thrombosis. Depending on the specific preparation, low-molecular-weight heparin is
 
administered subcutaneously, in fixed doses, once or twice daily; for example, the dose
 
of enoxaparin is 1 mg/kg subcutaneously bid. The incidence of thrombocytopenia is less
 
with low-molecular-weight heparin than with conventional preparations. A direct
 
thrombin inhibitor, such as lepirudin or argatroban, may be used as initial anticoagulant
 
therapy for patients in whom heparin is contraindicated because of HIT. Warfarin is
 
administered during the first week of treatment with heparin and may be started as early
 
as the first day of heparin treatment if the aPTT is therapeutic. It is important to overlap
 
heparin treatment with oral anticoagulant therapy for at least 4 to 5 days because the
 
full anticoagulant effect of warfarin is delayed. The dose of warfarin should be adjusted
 
to maintain the prothrombin time at an international normalized ratio (INR) of 2.0 to 3.0.
 
Anticoagulant treatment is indicated for patients with proximalDVT
14
, since pulmonary
 
embolism may occur in ~50% of untreated individuals. The use of anticoagulants for
 
isolated DVT of the calf is controversial. However, approximately 20 to 30% of calf
 
thrombi propagate to the thigh, thereby increasing the risk of pulmonary embolism. The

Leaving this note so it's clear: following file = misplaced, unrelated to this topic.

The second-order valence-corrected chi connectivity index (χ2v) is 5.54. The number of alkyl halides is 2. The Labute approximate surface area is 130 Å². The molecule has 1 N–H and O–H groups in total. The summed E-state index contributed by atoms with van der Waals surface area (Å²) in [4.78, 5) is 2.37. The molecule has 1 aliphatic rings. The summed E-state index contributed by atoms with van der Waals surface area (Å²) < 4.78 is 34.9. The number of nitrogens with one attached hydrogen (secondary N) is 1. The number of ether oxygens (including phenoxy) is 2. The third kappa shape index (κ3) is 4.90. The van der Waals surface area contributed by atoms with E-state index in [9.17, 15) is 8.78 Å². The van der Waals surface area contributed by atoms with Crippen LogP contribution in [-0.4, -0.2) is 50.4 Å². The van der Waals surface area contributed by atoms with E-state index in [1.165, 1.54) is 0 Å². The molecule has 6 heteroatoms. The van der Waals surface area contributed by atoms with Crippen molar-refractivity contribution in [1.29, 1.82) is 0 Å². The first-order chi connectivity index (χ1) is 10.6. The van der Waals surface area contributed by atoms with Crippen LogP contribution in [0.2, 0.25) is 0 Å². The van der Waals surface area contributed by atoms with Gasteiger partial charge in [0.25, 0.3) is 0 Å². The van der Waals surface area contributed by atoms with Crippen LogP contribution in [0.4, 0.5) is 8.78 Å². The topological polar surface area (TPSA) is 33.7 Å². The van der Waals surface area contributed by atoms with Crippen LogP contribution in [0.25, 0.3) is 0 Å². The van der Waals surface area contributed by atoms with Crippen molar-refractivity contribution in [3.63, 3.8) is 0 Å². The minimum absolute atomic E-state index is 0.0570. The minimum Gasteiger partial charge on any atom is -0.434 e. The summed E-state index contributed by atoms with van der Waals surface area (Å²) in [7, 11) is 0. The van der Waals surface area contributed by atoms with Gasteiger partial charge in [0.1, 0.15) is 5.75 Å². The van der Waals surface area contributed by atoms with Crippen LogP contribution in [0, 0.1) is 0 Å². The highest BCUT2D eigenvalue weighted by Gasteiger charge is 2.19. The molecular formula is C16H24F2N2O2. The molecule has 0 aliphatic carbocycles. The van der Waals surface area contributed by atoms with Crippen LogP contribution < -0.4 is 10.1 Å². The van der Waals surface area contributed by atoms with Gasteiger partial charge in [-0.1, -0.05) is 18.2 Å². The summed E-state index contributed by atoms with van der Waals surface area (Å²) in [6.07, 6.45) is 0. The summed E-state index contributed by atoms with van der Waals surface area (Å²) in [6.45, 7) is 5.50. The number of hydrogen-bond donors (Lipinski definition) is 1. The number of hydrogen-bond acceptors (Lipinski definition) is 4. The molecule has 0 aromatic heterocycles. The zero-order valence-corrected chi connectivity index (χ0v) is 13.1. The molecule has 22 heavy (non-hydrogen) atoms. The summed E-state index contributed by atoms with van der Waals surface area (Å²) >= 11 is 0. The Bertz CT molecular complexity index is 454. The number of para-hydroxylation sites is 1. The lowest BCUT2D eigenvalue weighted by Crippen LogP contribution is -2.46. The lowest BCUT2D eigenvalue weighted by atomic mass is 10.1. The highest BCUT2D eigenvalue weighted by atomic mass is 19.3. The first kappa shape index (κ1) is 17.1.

overall incidence of pulmonary embolism in patients presenting initially with deep calf
 
vein thrombosis is 5 to 20%. Also, isolated calf vein thrombosis has been identified as acause of embolic stroke via a patent foramen ovale.
 
Therefore, patients with calf vein thrombosis should either receive anticoagulants or be
 
followed with serial noninvasive tests to determine whether proximal propagation has
 
occurred. Anticoagulant treatment should be continued for at least 3 to 6 months for
 
patients with acute idiopathic DVT and for those with a temporary risk factor for venous
 
thrombosis to decrease the chance of recurrence. In a recent study of patients with
 
idiopathic venous thromboembolism, long-term management with low-intensity warfarin
 
using a targetedINR
15
of 1.5 to 2.0, following at least 3 months of therapy with full-dose
 
anticoagulation, reduced the risk of recurrent DVT and pulmonary embolism. The
 
duration of treatment is indefinite for patients with recurrent DVT and for those in whom
 
associated causes, such as malignancy or hypercoagulability, have not been eliminated.
 
If treatment with anticoagulants is contraindicated because of a bleeding diathesis or
 
risk of hemorrhage, protection from pulmonary embolism can be achieved by